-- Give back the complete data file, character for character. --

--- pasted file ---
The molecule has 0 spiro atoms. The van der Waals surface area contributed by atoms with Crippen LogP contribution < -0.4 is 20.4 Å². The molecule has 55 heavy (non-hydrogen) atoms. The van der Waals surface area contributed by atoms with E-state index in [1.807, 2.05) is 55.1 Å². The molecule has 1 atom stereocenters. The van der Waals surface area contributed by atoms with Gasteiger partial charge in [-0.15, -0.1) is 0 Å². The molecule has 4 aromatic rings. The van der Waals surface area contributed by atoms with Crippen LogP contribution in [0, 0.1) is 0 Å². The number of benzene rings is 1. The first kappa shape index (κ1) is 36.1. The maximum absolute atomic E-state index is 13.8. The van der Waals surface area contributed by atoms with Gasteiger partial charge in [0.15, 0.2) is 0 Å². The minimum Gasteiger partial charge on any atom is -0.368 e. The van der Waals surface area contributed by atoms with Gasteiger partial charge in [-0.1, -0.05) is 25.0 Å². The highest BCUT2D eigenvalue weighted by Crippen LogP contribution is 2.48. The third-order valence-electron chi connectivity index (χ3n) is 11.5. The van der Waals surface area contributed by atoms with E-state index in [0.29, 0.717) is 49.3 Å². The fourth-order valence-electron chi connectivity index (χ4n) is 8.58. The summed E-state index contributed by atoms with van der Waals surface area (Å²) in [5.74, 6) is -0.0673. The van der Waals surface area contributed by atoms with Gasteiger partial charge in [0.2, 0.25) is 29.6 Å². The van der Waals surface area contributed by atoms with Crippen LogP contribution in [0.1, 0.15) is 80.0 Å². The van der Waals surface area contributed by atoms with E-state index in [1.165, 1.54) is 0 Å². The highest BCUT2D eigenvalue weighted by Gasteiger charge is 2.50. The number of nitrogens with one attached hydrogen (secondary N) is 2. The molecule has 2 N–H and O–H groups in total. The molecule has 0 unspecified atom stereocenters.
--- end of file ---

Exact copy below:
The molecule has 0 spiro atoms. The van der Waals surface area contributed by atoms with Crippen LogP contribution < -0.4 is 20.4 Å². The molecule has 55 heavy (non-hydrogen) atoms. The van der Waals surface area contributed by atoms with E-state index in [1.807, 2.05) is 55.1 Å². The molecule has 1 atom stereocenters. The van der Waals surface area contributed by atoms with Gasteiger partial charge in [-0.15, -0.1) is 0 Å². The molecule has 4 aromatic rings. The van der Waals surface area contributed by atoms with Crippen LogP contribution in [0, 0.1) is 0 Å². The number of benzene rings is 1. The first kappa shape index (κ1) is 36.1. The maximum absolute atomic E-state index is 13.8. The van der Waals surface area contributed by atoms with Gasteiger partial charge in [0.15, 0.2) is 0 Å². The minimum Gasteiger partial charge on any atom is -0.368 e. The van der Waals surface area contributed by atoms with Gasteiger partial charge in [-0.1, -0.05) is 25.0 Å². The highest BCUT2D eigenvalue weighted by Crippen LogP contribution is 2.48. The third-order valence-electron chi connectivity index (χ3n) is 11.5. The van der Waals surface area contributed by atoms with E-state index in [0.29, 0.717) is 49.3 Å². The fourth-order valence-electron chi connectivity index (χ4n) is 8.58. The summed E-state index contributed by atoms with van der Waals surface area (Å²) in [5.74, 6) is -0.0673. The van der Waals surface area contributed by atoms with Gasteiger partial charge in [0.2, 0.25) is 29.6 Å². The van der Waals surface area contributed by atoms with Crippen LogP contribution in [0.1, 0.15) is 80.0 Å². The van der Waals surface area contributed by atoms with E-state index in [1.165, 1.54) is 0 Å². The highest BCUT2D eigenvalue weighted by Gasteiger charge is 2.50. The number of nitrogens with one attached hydrogen (secondary N) is 2. The molecule has 2 N–H and O–H groups in total. The molecule has 0 unspecified atom stereocenters.